Essentially, hemorrhoids occur when the blood vessels in the anus get strained and swollen. They usually cause an itchy discomfort that’s present during pretty much every activity daily life requires—including sitting, standing, walking, and sometimes even laying down. Although it can feel like forever before they go away (and some are extremely stubborn), most cases can be dealt with fairly easily. They’re also quite common, so if you think you have a hemorrhoid, don’t worry: you aren’t alone.
Extreme pressure on the veins in the anus can cause hemorrhoids to become inflamed and swollen. Any sort of straining during a bowel movement can cause this anal stress, as can spending a lot of time on the toilet. A low fiber diet may result in hemorrhoids, since a high fiber diet makes going to the bathroom easier. While constipation is often associated with this excessive strain, chronic diarrhea can also be problematic. Pregnancy puts extended stress on the muscles and veins in the area, and giving birth is a very common cause because of the extreme and lengthy pushing.
Hemorrhoids can occur both internally and externally. Internal hemorrhoids are usually pretty unobtrusive. They actually form inside the rectum, and often the only sign that they’ve developed is occasional bright red blood on the toilet paper after a strenuous bowel movement. You may notice a little bit of itching or discomfort, but you won’t be able to see them. It is, however, possible for continued strain to actually push the hemorrhoid to the outside, at which point it becomes a prolapsed hemorrhoid, and those can be quite uncomfortable.
External hemorrhoids actually form under the skin on the outside of the anus. They may cause irritation, itching, and a small amount of bleeding when irritated, and some are quite painful even when nothing particularly irritating is going on. A small, discolored bump may appear, often when a clot forms from blood pooling under the surface of the anal skin at the site of the hemorrhoid, called “thrombus.” Hemorrhoids that form a thrombus are often the most painful, irritating, and difficult to get rid of.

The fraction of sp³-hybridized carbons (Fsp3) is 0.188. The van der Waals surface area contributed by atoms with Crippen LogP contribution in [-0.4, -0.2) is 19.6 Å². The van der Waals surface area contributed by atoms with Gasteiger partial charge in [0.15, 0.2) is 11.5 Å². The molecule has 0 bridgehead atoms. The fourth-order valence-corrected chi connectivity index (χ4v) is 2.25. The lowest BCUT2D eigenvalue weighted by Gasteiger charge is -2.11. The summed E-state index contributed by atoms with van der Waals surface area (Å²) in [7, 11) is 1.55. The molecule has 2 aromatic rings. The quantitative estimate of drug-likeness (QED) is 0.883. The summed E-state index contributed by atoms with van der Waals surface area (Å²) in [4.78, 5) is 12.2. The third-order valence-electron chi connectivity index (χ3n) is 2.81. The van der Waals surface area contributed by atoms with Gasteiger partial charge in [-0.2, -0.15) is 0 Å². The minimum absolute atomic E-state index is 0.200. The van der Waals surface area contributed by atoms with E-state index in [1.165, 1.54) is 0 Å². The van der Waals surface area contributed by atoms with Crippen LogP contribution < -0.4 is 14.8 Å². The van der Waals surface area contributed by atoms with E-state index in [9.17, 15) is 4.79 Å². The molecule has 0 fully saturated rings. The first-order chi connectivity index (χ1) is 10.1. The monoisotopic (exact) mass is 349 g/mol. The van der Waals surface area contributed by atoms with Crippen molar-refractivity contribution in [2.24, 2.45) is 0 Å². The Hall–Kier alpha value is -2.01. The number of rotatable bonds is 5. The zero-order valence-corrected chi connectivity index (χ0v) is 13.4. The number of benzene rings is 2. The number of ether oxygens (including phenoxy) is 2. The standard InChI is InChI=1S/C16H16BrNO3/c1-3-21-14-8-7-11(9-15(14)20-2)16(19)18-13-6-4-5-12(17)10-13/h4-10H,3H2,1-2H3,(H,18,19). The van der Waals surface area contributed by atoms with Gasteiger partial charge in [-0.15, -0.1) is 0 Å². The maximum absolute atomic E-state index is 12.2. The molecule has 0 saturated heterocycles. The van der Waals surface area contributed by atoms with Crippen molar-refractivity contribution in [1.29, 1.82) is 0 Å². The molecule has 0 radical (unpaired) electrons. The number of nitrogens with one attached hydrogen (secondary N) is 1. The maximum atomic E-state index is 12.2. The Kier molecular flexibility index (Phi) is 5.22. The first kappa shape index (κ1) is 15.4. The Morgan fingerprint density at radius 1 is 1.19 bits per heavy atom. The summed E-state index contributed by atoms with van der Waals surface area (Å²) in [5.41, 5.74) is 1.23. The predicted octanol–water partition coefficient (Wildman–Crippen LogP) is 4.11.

Over-the-counter hemorrhoid cream is made of petroleum jelly, mineral oil, and phenylephrine (which is used because it makes blood vessels shrink). This cream often provides sufficient relief for mild hemorrhoids when combined with a few lifestyle changes to decrease inflammation.
For more severe cases, your doctor may prescribe a more serious treatment. There are surgical procedures available, as well as less invasive options, such as sclerotherapy, in which the doctor injects a chemical into the hemorrhoid that makes it shrink. Although it can be embarrassing to have to see a physician for such a private problem, unchecked hemorrhoids can not only become worse, but may also become “strangulated." Strangulated hemorrhoids occur when blood supply to the hemorrhoid is cut off. They become extremely painful and can even cause gangrene from dead tissue.